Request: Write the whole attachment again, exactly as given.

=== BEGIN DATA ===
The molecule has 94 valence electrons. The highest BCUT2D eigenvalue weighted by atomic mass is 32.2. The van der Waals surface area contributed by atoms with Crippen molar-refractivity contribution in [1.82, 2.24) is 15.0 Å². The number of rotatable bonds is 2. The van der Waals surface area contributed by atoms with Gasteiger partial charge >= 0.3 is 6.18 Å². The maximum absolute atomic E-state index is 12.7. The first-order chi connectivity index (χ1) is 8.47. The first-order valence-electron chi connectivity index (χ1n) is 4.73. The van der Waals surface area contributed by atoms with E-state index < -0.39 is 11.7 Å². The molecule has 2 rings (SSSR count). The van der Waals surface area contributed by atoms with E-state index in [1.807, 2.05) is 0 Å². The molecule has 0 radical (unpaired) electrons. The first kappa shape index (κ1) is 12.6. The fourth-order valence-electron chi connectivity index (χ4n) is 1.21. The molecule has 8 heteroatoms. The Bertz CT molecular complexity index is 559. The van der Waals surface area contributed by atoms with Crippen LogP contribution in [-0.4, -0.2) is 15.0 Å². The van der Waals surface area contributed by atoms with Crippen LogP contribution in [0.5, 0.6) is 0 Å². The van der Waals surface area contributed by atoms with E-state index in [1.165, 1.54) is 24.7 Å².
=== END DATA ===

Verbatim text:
The molecule has 94 valence electrons. The highest BCUT2D eigenvalue weighted by atomic mass is 32.2. The van der Waals surface area contributed by atoms with Crippen molar-refractivity contribution in [1.82, 2.24) is 15.0 Å². The number of rotatable bonds is 2. The van der Waals surface area contributed by atoms with Gasteiger partial charge >= 0.3 is 6.18 Å². The maximum absolute atomic E-state index is 12.7. The first-order chi connectivity index (χ1) is 8.47. The first-order valence-electron chi connectivity index (χ1n) is 4.73. The van der Waals surface area contributed by atoms with E-state index < -0.39 is 11.7 Å². The molecule has 2 rings (SSSR count). The van der Waals surface area contributed by atoms with E-state index in [1.807, 2.05) is 0 Å². The molecule has 0 radical (unpaired) electrons. The first kappa shape index (κ1) is 12.6. The fourth-order valence-electron chi connectivity index (χ4n) is 1.21. The molecule has 8 heteroatoms. The Bertz CT molecular complexity index is 559. The van der Waals surface area contributed by atoms with Crippen LogP contribution in [-0.4, -0.2) is 15.0 Å². The van der Waals surface area contributed by atoms with Crippen LogP contribution in [0.5, 0.6) is 0 Å². The van der Waals surface area contributed by atoms with E-state index in [1.165, 1.54) is 24.7 Å².